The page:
Personal Finance

China Scoping U.S. Real Estate

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While there's been much cross-pacific loan relocation, it looks like the world's largest holder of American loans may be surveying our shores for property acquisitions. According to a new report from Forbes, China is slated to be the largest to spend billions of dollars on American real estate in the next few years. Outpacing both Canada and Australia (which stand as the second and third most popular destinations for Chinese buyers), American real estate overwhelmingly centered on populous and economically thriving metros will likely undergo aggressive acquisition as the PRC seeks greater property holdings overseas.

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As I noted in a prior post, the value growth outlook for American property remains consistently positive. As the Forbes disclosure notes, buyers are spread among both wealthy private investors and larger financial holdings, with widespread Chinese interest acting as a pronounced vote of confidence in the stability of the U.S. real estate market. The areas of highest potential interest seem overwhelmingly concentrated throughout Los Angeles, San Francisco, and New York. The Forbes piece highlights that Chinese purchases acquired northward of $10 billion of U.S. property in 2011, accounting for about 9% of foreign buyers that year – outpaced only by Canadians.

While much of this interest is driven by wealthy private buyers, a respectable amount is also motivated by more intrepid investment firms who are looking for foreign assets with the potential to mature greatly in value. Taking the Longview in terms of real estate buys, Chinese firms often see the U.S. as an ideal location for overseas investment. The combination of America’s innately sustainable economy and the temporary crash in property evaluation has served as a magnet for Chinese investors, who expected property to pick up its lost value and sustain a steady growth throughout the ensuing decade.

So What Does This Mean for American Homeowners?

If anything, the widespread consensus among Chinese buyers that America (or at least our most affluent metros) holds stable property investment helps validate predictions that the real estate recovery is sustainable. The focus on populous metropolitan regions also helps quell any apprehension that we could see a boom-bust in property values throughout regions like California and Mid-Atlantic despite any minor upsets. A diversity of purchases beyond more aggressive American hedge funds also helps diversify the number of bodies who hold larger portions of urban property, mitigating the risk that hedge fund orchestration could have on the stability of urban property values.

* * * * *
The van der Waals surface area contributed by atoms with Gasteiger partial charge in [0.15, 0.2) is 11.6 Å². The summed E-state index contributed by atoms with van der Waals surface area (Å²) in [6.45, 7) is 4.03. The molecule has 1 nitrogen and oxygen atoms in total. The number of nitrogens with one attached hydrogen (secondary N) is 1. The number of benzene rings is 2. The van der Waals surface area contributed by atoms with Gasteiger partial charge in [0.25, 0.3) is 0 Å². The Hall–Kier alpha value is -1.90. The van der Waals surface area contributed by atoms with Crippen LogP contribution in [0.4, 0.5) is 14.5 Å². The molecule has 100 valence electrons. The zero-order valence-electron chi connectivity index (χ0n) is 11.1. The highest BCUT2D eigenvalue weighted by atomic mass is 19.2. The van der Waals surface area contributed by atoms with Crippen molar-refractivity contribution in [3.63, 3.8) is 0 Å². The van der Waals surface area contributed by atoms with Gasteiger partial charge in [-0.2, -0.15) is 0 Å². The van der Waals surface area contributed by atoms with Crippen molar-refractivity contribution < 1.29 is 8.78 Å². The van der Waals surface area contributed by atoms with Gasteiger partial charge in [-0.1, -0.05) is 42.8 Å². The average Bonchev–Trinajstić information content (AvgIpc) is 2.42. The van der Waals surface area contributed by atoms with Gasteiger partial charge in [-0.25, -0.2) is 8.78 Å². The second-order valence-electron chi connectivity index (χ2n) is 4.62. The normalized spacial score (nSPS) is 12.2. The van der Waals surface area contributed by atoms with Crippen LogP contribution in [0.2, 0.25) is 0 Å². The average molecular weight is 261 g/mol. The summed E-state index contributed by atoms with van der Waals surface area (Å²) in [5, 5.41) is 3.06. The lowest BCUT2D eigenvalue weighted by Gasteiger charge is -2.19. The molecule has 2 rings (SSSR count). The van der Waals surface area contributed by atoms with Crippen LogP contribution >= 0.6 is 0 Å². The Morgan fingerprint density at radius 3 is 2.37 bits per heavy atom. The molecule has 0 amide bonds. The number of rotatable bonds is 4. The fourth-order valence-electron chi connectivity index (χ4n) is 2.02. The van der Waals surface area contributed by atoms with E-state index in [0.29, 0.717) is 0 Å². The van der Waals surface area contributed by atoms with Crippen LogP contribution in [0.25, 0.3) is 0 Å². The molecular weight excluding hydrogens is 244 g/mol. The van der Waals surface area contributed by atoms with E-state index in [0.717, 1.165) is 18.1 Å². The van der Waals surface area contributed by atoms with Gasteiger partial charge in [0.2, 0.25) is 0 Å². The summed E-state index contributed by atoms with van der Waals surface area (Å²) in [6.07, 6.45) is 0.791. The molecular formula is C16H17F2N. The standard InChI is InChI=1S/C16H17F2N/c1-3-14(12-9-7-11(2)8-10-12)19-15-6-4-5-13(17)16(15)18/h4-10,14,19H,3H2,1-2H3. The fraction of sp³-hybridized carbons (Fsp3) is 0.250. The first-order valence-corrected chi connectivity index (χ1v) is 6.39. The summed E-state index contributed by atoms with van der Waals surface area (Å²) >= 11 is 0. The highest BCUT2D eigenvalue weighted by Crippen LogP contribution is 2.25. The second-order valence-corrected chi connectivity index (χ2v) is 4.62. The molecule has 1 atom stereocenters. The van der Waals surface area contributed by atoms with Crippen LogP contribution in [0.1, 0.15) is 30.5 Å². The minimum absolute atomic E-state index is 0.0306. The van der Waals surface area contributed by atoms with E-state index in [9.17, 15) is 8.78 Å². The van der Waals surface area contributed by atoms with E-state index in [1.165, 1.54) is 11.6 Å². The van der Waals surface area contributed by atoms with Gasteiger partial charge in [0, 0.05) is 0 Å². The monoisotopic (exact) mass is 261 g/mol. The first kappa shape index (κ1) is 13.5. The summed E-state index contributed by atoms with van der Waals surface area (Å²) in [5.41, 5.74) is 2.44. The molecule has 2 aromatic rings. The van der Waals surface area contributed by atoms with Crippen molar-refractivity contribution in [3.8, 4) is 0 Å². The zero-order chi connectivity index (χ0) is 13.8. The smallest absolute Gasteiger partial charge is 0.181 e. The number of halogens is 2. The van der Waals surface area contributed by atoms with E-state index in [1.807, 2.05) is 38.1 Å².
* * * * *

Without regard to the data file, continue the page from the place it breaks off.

Ultimately, a rising tide of overseas interest in American property is not a definite validation of market stability, but may still go a long way towards stabilizing value growth outlooks in more volatile metros. China’s focus is strongly directed at property along the West Coast, and assuming buyer activity remains persistent, it could provide consistent demand that serves to even the keel in a region that became notorious as the originator of the disastrous 2008 crash.

Photo: Trey Ratcliff

    Replied about 7 years ago
    If I was a Chinese national, who’s own economy is hitting the skids and while also holding lots of US dollars. Just seen the actions of the Fed and all other central banks in Europe, I might cash in those dollars for a few solid assets that will also provide a return. America will probably be around after the SHTF, not so sure what Europe is going to look like when the Unibank fails. Another great bonus for the Chinese is that our government is becoming similar to theirs. The USD is backed by the full faith and credit of the American people, the Euro is backed by nothing.
    Karen Rittenhouse
    Replied about 7 years ago
    Harrison: I lived in Seattle then Pasadena from the late 60s until the mid 80s. During those years, it was the Japanese who were buying up the west coast as well as private golf courses across the nation. I wonder if the Chinese are buying up our land from the Japanese? Thanks for your post.